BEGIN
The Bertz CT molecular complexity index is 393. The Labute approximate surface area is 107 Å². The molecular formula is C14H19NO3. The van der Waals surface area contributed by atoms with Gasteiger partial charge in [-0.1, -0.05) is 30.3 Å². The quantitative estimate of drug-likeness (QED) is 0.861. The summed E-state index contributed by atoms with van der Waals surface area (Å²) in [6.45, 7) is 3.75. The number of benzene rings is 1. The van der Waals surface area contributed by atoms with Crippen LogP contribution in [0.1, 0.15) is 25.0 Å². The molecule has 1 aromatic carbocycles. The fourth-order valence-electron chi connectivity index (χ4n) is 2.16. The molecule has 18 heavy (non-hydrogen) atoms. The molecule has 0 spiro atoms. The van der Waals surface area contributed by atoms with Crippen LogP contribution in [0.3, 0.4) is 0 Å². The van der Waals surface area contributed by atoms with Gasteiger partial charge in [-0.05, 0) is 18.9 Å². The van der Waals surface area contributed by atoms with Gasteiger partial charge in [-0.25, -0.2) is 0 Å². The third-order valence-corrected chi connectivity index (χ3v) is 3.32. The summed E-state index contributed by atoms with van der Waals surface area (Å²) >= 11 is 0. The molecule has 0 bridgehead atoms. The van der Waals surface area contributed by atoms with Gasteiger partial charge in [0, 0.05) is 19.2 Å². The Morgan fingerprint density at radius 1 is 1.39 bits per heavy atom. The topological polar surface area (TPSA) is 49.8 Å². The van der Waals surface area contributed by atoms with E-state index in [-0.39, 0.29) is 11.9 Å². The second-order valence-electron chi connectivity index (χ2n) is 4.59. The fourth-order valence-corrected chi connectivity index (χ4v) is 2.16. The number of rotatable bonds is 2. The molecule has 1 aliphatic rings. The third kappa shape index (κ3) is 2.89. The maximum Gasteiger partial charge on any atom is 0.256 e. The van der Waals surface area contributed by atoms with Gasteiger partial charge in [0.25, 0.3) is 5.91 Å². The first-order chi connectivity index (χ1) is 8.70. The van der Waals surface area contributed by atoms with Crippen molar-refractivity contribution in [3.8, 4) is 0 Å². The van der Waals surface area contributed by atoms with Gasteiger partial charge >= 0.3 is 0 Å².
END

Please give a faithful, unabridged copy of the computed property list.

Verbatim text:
The Bertz CT molecular complexity index is 393. The Labute approximate surface area is 107 Å². The molecular formula is C14H19NO3. The van der Waals surface area contributed by atoms with Gasteiger partial charge in [-0.1, -0.05) is 30.3 Å². The quantitative estimate of drug-likeness (QED) is 0.861. The summed E-state index contributed by atoms with van der Waals surface area (Å²) in [6.45, 7) is 3.75. The number of benzene rings is 1. The van der Waals surface area contributed by atoms with Crippen LogP contribution in [0.1, 0.15) is 25.0 Å². The molecule has 1 aromatic carbocycles. The fourth-order valence-electron chi connectivity index (χ4n) is 2.16. The molecule has 18 heavy (non-hydrogen) atoms. The molecule has 0 spiro atoms. The van der Waals surface area contributed by atoms with Crippen LogP contribution in [0.3, 0.4) is 0 Å². The van der Waals surface area contributed by atoms with Gasteiger partial charge in [-0.05, 0) is 18.9 Å². The van der Waals surface area contributed by atoms with Gasteiger partial charge in [-0.25, -0.2) is 0 Å². The third-order valence-corrected chi connectivity index (χ3v) is 3.32. The summed E-state index contributed by atoms with van der Waals surface area (Å²) >= 11 is 0. The molecule has 0 bridgehead atoms. The van der Waals surface area contributed by atoms with Gasteiger partial charge in [0, 0.05) is 19.2 Å². The Morgan fingerprint density at radius 1 is 1.39 bits per heavy atom. The topological polar surface area (TPSA) is 49.8 Å². The van der Waals surface area contributed by atoms with E-state index in [-0.39, 0.29) is 11.9 Å². The second-order valence-electron chi connectivity index (χ2n) is 4.59. The fourth-order valence-corrected chi connectivity index (χ4v) is 2.16. The number of rotatable bonds is 2. The molecule has 1 aliphatic rings. The third kappa shape index (κ3) is 2.89. The maximum Gasteiger partial charge on any atom is 0.256 e. The van der Waals surface area contributed by atoms with Gasteiger partial charge in [0.25, 0.3) is 5.91 Å². The first-order chi connectivity index (χ1) is 8.70. The van der Waals surface area contributed by atoms with Crippen molar-refractivity contribution in [3.8, 4) is 0 Å². The van der Waals surface area contributed by atoms with Gasteiger partial charge >= 0.3 is 0 Å².